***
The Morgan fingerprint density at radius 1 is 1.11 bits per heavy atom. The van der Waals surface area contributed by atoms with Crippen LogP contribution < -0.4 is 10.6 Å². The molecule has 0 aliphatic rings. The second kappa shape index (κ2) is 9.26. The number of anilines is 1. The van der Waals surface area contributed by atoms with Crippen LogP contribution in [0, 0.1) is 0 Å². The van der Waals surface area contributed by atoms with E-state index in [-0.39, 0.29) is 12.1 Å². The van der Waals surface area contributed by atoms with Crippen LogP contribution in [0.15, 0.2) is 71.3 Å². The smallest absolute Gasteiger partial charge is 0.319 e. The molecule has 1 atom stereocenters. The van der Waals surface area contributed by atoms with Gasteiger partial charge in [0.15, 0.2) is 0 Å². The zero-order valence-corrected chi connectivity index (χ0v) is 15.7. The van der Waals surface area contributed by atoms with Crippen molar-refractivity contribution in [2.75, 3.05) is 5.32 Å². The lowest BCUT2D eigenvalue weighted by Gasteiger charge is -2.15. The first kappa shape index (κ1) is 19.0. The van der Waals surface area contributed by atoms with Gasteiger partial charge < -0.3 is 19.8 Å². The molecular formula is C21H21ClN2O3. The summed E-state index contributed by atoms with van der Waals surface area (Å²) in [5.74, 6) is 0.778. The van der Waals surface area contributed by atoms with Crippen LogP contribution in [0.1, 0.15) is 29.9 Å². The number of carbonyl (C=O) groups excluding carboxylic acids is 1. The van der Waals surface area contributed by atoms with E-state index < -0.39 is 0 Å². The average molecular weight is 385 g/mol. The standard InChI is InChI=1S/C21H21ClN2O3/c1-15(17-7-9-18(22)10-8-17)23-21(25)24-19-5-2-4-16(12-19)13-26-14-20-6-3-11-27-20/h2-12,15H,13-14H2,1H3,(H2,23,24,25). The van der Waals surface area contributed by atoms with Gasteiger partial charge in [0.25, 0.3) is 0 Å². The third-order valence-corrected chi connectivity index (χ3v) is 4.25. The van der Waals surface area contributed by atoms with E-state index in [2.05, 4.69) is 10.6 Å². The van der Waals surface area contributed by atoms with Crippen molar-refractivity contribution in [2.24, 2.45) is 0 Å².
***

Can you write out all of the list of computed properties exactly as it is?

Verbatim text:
The Morgan fingerprint density at radius 1 is 1.11 bits per heavy atom. The van der Waals surface area contributed by atoms with Crippen LogP contribution < -0.4 is 10.6 Å². The molecule has 0 aliphatic rings. The second kappa shape index (κ2) is 9.26. The number of anilines is 1. The van der Waals surface area contributed by atoms with Crippen LogP contribution in [0, 0.1) is 0 Å². The van der Waals surface area contributed by atoms with E-state index in [-0.39, 0.29) is 12.1 Å². The van der Waals surface area contributed by atoms with Crippen LogP contribution in [0.15, 0.2) is 71.3 Å². The smallest absolute Gasteiger partial charge is 0.319 e. The molecule has 1 atom stereocenters. The van der Waals surface area contributed by atoms with Gasteiger partial charge in [0.15, 0.2) is 0 Å². The zero-order valence-corrected chi connectivity index (χ0v) is 15.7. The van der Waals surface area contributed by atoms with Crippen molar-refractivity contribution in [2.75, 3.05) is 5.32 Å². The lowest BCUT2D eigenvalue weighted by Gasteiger charge is -2.15. The first kappa shape index (κ1) is 19.0. The van der Waals surface area contributed by atoms with Gasteiger partial charge < -0.3 is 19.8 Å². The molecular formula is C21H21ClN2O3. The summed E-state index contributed by atoms with van der Waals surface area (Å²) in [5.74, 6) is 0.778. The van der Waals surface area contributed by atoms with Crippen LogP contribution in [0.1, 0.15) is 29.9 Å². The number of carbonyl (C=O) groups excluding carboxylic acids is 1. The van der Waals surface area contributed by atoms with E-state index < -0.39 is 0 Å². The average molecular weight is 385 g/mol. The standard InChI is InChI=1S/C21H21ClN2O3/c1-15(17-7-9-18(22)10-8-17)23-21(25)24-19-5-2-4-16(12-19)13-26-14-20-6-3-11-27-20/h2-12,15H,13-14H2,1H3,(H2,23,24,25). The van der Waals surface area contributed by atoms with Gasteiger partial charge in [0.25, 0.3) is 0 Å². The third-order valence-corrected chi connectivity index (χ3v) is 4.25. The van der Waals surface area contributed by atoms with E-state index in [2.05, 4.69) is 10.6 Å². The van der Waals surface area contributed by atoms with Crippen molar-refractivity contribution in [2.24, 2.45) is 0 Å².